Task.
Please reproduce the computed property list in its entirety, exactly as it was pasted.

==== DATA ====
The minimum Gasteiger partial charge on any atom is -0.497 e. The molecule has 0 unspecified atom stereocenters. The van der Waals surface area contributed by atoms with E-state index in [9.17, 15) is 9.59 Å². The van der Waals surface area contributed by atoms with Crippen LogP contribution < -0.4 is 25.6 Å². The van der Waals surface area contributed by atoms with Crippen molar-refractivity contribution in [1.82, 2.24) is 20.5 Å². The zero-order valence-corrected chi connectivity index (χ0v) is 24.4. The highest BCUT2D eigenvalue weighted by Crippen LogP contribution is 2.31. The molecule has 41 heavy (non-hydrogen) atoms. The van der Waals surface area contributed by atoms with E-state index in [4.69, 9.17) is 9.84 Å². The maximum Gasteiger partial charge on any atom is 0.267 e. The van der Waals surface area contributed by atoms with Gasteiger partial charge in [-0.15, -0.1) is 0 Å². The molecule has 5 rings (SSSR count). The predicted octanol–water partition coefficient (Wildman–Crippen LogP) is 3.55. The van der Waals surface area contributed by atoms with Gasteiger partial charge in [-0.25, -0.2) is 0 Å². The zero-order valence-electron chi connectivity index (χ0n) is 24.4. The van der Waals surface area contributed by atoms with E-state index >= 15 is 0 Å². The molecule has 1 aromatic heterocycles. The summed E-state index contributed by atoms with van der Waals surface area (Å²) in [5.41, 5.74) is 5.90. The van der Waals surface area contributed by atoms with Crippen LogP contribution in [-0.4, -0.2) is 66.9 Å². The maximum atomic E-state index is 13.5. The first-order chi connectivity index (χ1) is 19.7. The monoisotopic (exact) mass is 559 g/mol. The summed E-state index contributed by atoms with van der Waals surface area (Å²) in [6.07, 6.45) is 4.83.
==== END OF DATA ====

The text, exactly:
The minimum Gasteiger partial charge on any atom is -0.497 e. The molecule has 0 unspecified atom stereocenters. The van der Waals surface area contributed by atoms with E-state index in [9.17, 15) is 9.59 Å². The van der Waals surface area contributed by atoms with Crippen LogP contribution < -0.4 is 25.6 Å². The van der Waals surface area contributed by atoms with Crippen molar-refractivity contribution in [1.82, 2.24) is 20.5 Å². The zero-order valence-corrected chi connectivity index (χ0v) is 24.4. The highest BCUT2D eigenvalue weighted by Crippen LogP contribution is 2.31. The molecule has 41 heavy (non-hydrogen) atoms. The van der Waals surface area contributed by atoms with E-state index in [4.69, 9.17) is 9.84 Å². The maximum Gasteiger partial charge on any atom is 0.267 e. The van der Waals surface area contributed by atoms with Gasteiger partial charge in [-0.15, -0.1) is 0 Å². The molecule has 5 rings (SSSR count). The predicted octanol–water partition coefficient (Wildman–Crippen LogP) is 3.55. The van der Waals surface area contributed by atoms with Gasteiger partial charge in [-0.25, -0.2) is 0 Å². The zero-order valence-electron chi connectivity index (χ0n) is 24.4. The van der Waals surface area contributed by atoms with E-state index >= 15 is 0 Å². The molecule has 1 aromatic heterocycles. The summed E-state index contributed by atoms with van der Waals surface area (Å²) in [5.41, 5.74) is 5.90. The van der Waals surface area contributed by atoms with Crippen LogP contribution in [-0.4, -0.2) is 66.9 Å². The maximum atomic E-state index is 13.5. The first-order chi connectivity index (χ1) is 19.7. The monoisotopic (exact) mass is 559 g/mol. The summed E-state index contributed by atoms with van der Waals surface area (Å²) in [6.07, 6.45) is 4.83.